Tomatillo Companion Plants – A Growing Guide
Looking to enhance your garden’s tomatillos with a few companion plants? Companion planting can be challenging since you want to ensure that you are only growing the best plants for your yard. In this article, a specialist in organic gardening, explains the tomatillo companion plants.
Tomatillos are a member of the same plant family as tomatoes, peppers, and eggplants and have their origins in Mexico. Although they develop inside a thin, papery husk, these fruits have the appearance of green tomatoes. Once the husks are removed and the fruits are diced, grilled, baked, or simmered, tomatillos’ vibrant lemon-apple-herb flavour enhances traditional Mexican and Southwestern dishes.
Main objectives of companion plantings
- Keeping bug pests at bay
- Luring predatory insects for good
- Bringing in pollinators
- Making particular nutrients or minerals accessible in the soil
- Utilizing vacant space
- Trellis-like or supporting role for another plant
- Enhancing a bed’s biodiversity
- Defend your crops against microorganisms that cause disease
- Fill up empty places to stop weed growth
Growing Tomatillos: A Guide
Tomatillos are grown as tall, bushy plants that can generate vast quantities of fruit, which resembles a tomato. To ensure effective pollination, plant at least two tomatillo plants. Because tomatillos are sown indoors from seeds and transplanted when the weather warms up in the spring, cultivating them is comparable to growing tomatoes. Although yellow and purple tomatillos are also available, the majority of them yield green fruits.
Before transplanting tomatillo seeds in the garden after the risk of frost has gone, start the seeds indoors at least 6 to 8 weeks in advance. Consider purchasing tomatillo grafts as an alternative. Find a sunny area on the patio or in the yard. Compost, well-aged manure, or similar organic amendment should be added to the soil to prepare it for growing tomatoes.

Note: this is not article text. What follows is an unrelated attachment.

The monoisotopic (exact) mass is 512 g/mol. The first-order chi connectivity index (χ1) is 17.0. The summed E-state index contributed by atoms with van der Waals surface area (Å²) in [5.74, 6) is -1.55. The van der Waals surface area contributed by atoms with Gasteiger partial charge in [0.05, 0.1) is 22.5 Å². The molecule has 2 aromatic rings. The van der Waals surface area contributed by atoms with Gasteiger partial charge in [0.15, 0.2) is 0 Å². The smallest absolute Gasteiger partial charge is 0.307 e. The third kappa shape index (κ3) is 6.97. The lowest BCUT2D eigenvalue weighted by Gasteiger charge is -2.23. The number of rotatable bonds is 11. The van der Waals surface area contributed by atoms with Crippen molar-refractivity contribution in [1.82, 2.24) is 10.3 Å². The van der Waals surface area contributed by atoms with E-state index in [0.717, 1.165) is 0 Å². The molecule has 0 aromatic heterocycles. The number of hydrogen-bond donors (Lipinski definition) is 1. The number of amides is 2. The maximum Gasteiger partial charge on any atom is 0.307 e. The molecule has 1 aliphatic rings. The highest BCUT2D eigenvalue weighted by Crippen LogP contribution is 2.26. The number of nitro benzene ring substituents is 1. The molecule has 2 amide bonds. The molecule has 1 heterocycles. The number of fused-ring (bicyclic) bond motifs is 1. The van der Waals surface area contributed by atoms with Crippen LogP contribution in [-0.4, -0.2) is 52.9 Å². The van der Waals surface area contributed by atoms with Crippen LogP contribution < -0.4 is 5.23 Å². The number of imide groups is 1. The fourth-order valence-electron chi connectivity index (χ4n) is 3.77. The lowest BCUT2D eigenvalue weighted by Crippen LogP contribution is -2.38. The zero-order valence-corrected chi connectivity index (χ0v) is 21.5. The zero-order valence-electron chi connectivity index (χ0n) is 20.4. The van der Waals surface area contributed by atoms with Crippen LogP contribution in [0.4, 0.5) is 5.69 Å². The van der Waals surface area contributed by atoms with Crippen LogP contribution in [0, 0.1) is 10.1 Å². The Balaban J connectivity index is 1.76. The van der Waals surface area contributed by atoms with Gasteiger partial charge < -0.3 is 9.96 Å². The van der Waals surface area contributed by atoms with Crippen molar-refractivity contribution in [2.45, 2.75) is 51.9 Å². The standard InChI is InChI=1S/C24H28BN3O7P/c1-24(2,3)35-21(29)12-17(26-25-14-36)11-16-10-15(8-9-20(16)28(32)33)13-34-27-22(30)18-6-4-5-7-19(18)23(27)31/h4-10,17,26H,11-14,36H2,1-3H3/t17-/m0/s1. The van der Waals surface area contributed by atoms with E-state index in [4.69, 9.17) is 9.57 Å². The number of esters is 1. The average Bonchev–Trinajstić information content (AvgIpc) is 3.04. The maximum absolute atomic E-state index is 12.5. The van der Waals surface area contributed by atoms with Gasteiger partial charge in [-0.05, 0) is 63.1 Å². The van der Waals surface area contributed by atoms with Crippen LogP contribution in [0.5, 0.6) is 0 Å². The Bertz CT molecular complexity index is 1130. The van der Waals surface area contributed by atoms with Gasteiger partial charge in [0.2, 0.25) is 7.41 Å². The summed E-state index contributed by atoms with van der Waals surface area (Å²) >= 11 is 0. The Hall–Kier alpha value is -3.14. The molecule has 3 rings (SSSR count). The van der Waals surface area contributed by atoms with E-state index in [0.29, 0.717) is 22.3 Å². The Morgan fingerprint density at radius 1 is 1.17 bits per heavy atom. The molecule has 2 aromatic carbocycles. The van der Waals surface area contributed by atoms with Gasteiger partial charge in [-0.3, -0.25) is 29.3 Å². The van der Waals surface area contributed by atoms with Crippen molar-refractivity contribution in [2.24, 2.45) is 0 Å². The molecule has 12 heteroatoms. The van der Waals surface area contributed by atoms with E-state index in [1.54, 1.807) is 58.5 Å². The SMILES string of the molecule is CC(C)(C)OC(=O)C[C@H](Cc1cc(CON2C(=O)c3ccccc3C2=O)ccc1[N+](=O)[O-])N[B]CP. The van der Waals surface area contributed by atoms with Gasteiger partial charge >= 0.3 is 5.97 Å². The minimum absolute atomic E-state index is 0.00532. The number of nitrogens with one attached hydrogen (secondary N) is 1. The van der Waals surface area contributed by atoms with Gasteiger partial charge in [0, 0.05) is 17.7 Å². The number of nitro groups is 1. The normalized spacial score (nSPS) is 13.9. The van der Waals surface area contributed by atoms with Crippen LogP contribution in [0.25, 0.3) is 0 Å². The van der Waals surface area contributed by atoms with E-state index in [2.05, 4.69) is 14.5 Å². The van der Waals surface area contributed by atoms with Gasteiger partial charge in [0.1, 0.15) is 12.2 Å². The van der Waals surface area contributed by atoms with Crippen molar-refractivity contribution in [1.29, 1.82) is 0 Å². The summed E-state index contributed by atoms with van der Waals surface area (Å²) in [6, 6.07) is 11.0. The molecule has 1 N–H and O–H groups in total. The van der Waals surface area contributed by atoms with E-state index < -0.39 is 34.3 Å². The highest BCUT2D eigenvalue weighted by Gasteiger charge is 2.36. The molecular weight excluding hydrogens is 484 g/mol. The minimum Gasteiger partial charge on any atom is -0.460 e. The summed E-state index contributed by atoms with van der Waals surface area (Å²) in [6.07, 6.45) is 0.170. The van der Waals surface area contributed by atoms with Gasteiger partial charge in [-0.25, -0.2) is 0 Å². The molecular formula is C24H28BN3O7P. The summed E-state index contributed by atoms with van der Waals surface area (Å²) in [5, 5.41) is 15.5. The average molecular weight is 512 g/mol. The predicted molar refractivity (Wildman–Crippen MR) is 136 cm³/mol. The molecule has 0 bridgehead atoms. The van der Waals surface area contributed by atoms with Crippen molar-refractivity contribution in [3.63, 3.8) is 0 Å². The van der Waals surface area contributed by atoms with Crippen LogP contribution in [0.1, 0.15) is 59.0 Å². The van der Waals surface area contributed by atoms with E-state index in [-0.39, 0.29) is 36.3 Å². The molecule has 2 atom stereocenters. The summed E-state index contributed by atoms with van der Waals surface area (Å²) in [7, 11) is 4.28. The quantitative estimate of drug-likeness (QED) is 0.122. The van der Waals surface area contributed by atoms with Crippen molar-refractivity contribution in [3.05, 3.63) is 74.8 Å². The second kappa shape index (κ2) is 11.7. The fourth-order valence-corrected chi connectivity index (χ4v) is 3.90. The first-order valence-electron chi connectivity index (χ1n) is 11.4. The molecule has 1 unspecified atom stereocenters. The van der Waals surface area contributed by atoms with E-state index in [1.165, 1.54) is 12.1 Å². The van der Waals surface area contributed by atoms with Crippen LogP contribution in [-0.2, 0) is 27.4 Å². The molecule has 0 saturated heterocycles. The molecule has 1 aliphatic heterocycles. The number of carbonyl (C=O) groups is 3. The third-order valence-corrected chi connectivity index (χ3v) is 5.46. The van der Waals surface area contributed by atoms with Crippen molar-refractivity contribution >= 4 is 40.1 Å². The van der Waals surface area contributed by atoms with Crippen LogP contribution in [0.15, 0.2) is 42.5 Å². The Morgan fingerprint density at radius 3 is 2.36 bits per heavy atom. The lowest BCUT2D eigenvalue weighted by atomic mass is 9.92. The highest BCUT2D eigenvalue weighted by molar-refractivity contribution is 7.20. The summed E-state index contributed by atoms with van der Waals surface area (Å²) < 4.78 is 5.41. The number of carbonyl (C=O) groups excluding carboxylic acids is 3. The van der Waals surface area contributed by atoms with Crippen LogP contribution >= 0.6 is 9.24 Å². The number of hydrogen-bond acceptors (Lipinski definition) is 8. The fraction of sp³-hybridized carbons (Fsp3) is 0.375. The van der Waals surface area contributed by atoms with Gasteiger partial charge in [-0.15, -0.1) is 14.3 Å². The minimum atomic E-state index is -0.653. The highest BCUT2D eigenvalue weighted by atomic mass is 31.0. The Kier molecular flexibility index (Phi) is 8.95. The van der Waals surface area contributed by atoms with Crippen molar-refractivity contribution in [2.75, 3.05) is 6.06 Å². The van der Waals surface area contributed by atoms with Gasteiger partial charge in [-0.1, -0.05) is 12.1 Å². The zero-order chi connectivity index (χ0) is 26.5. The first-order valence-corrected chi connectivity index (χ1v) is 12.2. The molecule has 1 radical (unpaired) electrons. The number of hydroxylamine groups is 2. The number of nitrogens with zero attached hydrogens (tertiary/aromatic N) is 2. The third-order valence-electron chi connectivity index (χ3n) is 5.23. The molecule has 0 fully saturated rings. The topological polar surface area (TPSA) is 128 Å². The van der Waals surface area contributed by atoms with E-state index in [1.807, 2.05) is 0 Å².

To ensure dependable and thorough watering throughout the season, set up a drip irrigation system or soaker hose in advance. By watering at the soil level, make careful to keep the leaves dry.
Wait until the soil reaches a temperature of at least 65 degrees and the nightly lows are consistently above 55 degrees. Before planting, tomatillo transplants need a few days to harden off outside. They should first be placed in a safe, shaded area, then moved gradually into the sun. Transplants should be spaced at least 36″ apart in rows.
To mulch around the plants, use an organic mulch, such as straw or dry, shredded tree leaves. Make sure to keep plant stems clear of the mulch. Tomato cages planted at planting time are an excellent option to support these plants because they have a propensity to sprawl.
Tomatillos require regularly and profoundly damp soil in order to thrive. Mulch will lessen the need for weeding and assist in preserving soil moisture. But make careful to remove any weeds that appear in the garden.
Give plants a boost of liquid soluble fertiliser once a month when watering to increase productivity.
At 75 days, start keeping an eye out for the formation of the tiny, green or purple, tomato-like fruits. When the fruits are firm and the papery husks develop a light brown colour, tomatillos are ready for harvest. The fruit will start to lose some of its flavours if you wait too long to harvest it.
For three to four weeks, tomatillos can be kept in the refrigerator in a paper bag. Remove the husk and wash the fruit to get rid of any sticky residue before cooking. For best production, we should use tomatillo companion plants.
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Tomatillo companion plants
Plant these plants beside tomatillos:
These are the best tomatillo companion plants you can use in your garden.
Do not plant with:
This is all about tomatillo companion plants and how we can get the best production.
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